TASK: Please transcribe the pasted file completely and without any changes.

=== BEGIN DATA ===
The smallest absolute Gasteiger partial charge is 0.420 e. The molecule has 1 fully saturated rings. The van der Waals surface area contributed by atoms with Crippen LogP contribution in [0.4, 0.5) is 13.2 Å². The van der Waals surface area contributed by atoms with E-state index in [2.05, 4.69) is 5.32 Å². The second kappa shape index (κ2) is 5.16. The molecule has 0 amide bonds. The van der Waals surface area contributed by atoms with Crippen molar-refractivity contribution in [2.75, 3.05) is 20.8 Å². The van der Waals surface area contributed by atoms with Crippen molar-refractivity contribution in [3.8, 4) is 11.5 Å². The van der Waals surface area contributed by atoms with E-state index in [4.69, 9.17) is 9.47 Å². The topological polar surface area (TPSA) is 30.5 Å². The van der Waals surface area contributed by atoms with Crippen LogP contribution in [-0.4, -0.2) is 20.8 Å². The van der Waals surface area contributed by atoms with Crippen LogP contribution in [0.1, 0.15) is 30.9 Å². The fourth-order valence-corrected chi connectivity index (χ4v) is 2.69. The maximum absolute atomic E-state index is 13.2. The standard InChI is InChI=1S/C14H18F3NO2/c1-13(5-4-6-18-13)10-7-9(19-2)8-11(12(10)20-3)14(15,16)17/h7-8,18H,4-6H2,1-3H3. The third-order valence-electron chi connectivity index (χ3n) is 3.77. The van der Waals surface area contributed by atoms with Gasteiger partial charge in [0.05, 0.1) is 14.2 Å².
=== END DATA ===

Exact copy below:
The smallest absolute Gasteiger partial charge is 0.420 e. The molecule has 1 fully saturated rings. The van der Waals surface area contributed by atoms with Crippen LogP contribution in [0.4, 0.5) is 13.2 Å². The van der Waals surface area contributed by atoms with E-state index in [2.05, 4.69) is 5.32 Å². The second kappa shape index (κ2) is 5.16. The molecule has 0 amide bonds. The van der Waals surface area contributed by atoms with Crippen molar-refractivity contribution in [2.75, 3.05) is 20.8 Å². The van der Waals surface area contributed by atoms with Crippen molar-refractivity contribution in [3.8, 4) is 11.5 Å². The van der Waals surface area contributed by atoms with E-state index in [4.69, 9.17) is 9.47 Å². The topological polar surface area (TPSA) is 30.5 Å². The van der Waals surface area contributed by atoms with Crippen LogP contribution in [-0.4, -0.2) is 20.8 Å². The van der Waals surface area contributed by atoms with Crippen LogP contribution in [0.1, 0.15) is 30.9 Å². The fourth-order valence-corrected chi connectivity index (χ4v) is 2.69. The maximum absolute atomic E-state index is 13.2. The standard InChI is InChI=1S/C14H18F3NO2/c1-13(5-4-6-18-13)10-7-9(19-2)8-11(12(10)20-3)14(15,16)17/h7-8,18H,4-6H2,1-3H3. The third-order valence-electron chi connectivity index (χ3n) is 3.77. The van der Waals surface area contributed by atoms with Gasteiger partial charge in [0.05, 0.1) is 14.2 Å².